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Clocks fall back Sunday as Daylight Saving Time ends

Early to bed, and early to rise, makes a person healthy, wealthy and wise, goes the popular wisdom. If you believe that, then this is your weekend as clocks change and most of the U.S. falls back an hour.

The change, officially the end of Daylight Saving Time, comes at 2 a.m. Sunday, when the clocks fall back to 1 a.m. In theory this should give everyone an extra hour of sleep, though how many hours people sleep is often the result of factors other than the clock. The changeover also takes place on the weekend, so what is a rest day can be used in part to offset the chronological changes that for some are akin to jet lag or traveling across a time zone.

Residents of Hawaii, most of Arizona and some U.S. territories don't have to change their clocks because they never moved them forward in the spring. Those areas do not observe Daylight Saving Time so the shift back to standard never takes place. 

Perhaps the biggest misconception about the whole process is that somehow by shifting the clock, people are changing the number of hours of daylight. Wrong. What is changing is how society organizes itself to take advantage of time.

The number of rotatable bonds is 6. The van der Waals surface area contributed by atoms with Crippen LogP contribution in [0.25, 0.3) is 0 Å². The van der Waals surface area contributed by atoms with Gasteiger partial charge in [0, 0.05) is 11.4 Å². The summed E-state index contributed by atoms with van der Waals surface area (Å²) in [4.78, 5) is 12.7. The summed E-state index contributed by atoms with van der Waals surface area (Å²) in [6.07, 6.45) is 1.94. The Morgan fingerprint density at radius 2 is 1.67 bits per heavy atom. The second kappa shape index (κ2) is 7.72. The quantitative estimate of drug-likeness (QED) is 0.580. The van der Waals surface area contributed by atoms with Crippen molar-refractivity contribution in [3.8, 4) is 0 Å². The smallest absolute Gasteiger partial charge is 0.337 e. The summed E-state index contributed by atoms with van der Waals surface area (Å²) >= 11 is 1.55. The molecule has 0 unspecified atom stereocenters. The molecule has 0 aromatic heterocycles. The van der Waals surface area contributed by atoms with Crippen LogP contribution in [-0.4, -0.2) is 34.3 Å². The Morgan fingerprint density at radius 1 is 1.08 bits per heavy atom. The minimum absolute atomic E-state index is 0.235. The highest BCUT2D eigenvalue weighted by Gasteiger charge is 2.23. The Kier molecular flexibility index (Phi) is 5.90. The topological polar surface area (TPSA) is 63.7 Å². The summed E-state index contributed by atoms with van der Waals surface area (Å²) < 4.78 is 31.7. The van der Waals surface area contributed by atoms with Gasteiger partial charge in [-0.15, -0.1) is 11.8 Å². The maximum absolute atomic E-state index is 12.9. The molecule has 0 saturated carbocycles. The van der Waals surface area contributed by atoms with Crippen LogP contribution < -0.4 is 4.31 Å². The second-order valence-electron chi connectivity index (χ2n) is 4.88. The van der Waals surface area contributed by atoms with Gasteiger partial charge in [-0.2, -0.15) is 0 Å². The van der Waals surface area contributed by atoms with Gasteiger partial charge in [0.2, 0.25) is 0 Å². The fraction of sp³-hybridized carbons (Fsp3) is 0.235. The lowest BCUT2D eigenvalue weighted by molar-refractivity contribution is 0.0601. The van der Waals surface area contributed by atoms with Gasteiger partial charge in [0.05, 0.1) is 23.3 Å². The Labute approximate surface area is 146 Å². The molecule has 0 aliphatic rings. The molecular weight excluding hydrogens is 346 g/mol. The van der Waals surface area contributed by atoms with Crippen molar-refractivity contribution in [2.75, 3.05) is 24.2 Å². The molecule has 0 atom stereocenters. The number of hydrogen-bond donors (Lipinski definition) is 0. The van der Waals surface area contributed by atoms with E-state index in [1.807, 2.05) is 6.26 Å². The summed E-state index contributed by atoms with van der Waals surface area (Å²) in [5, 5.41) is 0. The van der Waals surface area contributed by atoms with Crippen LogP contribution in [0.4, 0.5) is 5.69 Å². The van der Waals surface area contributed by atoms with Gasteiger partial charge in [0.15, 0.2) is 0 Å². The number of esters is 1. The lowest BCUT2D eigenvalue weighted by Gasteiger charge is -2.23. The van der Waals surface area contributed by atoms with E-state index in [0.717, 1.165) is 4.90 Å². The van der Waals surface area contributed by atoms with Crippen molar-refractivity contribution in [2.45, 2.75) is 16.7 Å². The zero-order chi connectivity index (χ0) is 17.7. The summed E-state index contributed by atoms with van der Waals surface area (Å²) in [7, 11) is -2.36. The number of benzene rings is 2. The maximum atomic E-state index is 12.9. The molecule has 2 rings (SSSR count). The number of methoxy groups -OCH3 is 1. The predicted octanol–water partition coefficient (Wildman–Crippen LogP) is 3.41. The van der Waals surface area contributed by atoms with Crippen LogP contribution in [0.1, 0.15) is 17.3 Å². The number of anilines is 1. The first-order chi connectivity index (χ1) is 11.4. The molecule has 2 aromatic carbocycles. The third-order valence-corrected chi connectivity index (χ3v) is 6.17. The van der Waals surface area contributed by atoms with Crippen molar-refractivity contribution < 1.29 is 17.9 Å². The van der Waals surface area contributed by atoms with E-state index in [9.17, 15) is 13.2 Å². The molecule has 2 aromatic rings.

Daylight Saving Time is essentially a creature of the Industrial Revolution and dates from about the turn of the 20th century. Industrial societies are based on time, work shifts, transportation schedules and so on. Agricultural societies are based on daylight, hence the phrase early to bed, early to rise. As societies became more industrial and urban, officials sought to help organize the hours of daylight.

Springing ahead in the spring and summer months allows more time to enjoy outdoor activities. Lights need not be use so energy can be saved, goes at least part of the argument. Tourism gets a boost as well.
By falling back in the autumn months, children get more daylight to travel to school in the morning and parents get to breathe easier in the evening when it is darker.

Still, questions linger about the value of moving the clocks at all and the issue has been frequently debated.

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Copyright © 2014, Los Angeles Times
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